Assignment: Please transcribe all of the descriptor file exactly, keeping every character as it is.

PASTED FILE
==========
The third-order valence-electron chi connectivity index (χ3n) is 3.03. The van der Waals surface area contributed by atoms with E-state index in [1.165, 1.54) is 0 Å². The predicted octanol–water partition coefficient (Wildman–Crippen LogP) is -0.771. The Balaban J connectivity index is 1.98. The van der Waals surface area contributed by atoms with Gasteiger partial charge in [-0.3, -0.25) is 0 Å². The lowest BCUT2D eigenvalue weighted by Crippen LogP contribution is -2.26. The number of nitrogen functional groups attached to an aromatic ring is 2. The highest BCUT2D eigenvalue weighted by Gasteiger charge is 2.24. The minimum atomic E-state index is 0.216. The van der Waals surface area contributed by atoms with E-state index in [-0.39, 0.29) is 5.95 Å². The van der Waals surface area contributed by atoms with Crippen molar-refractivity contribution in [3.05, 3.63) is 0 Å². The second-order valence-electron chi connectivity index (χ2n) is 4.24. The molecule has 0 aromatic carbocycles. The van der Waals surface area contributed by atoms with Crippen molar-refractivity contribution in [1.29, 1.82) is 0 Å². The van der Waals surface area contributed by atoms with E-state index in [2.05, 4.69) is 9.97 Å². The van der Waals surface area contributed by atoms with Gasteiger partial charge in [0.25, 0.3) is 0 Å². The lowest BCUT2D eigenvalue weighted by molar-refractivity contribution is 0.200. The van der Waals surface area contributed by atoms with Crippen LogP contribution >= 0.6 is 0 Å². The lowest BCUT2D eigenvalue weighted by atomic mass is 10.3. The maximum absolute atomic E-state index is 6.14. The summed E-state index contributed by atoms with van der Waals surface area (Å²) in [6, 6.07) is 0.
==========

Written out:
The third-order valence-electron chi connectivity index (χ3n) is 3.03. The van der Waals surface area contributed by atoms with E-state index in [1.165, 1.54) is 0 Å². The predicted octanol–water partition coefficient (Wildman–Crippen LogP) is -0.771. The Balaban J connectivity index is 1.98. The van der Waals surface area contributed by atoms with Gasteiger partial charge in [-0.3, -0.25) is 0 Å². The lowest BCUT2D eigenvalue weighted by Crippen LogP contribution is -2.26. The number of nitrogen functional groups attached to an aromatic ring is 2. The highest BCUT2D eigenvalue weighted by Gasteiger charge is 2.24. The minimum atomic E-state index is 0.216. The van der Waals surface area contributed by atoms with E-state index in [-0.39, 0.29) is 5.95 Å². The van der Waals surface area contributed by atoms with Crippen molar-refractivity contribution in [3.05, 3.63) is 0 Å². The second-order valence-electron chi connectivity index (χ2n) is 4.24. The molecule has 0 aromatic carbocycles. The van der Waals surface area contributed by atoms with Crippen molar-refractivity contribution in [1.29, 1.82) is 0 Å². The van der Waals surface area contributed by atoms with E-state index in [2.05, 4.69) is 9.97 Å². The van der Waals surface area contributed by atoms with Gasteiger partial charge in [0.25, 0.3) is 0 Å². The lowest BCUT2D eigenvalue weighted by molar-refractivity contribution is 0.200. The van der Waals surface area contributed by atoms with Crippen LogP contribution >= 0.6 is 0 Å². The lowest BCUT2D eigenvalue weighted by atomic mass is 10.3. The maximum absolute atomic E-state index is 6.14. The summed E-state index contributed by atoms with van der Waals surface area (Å²) in [6, 6.07) is 0.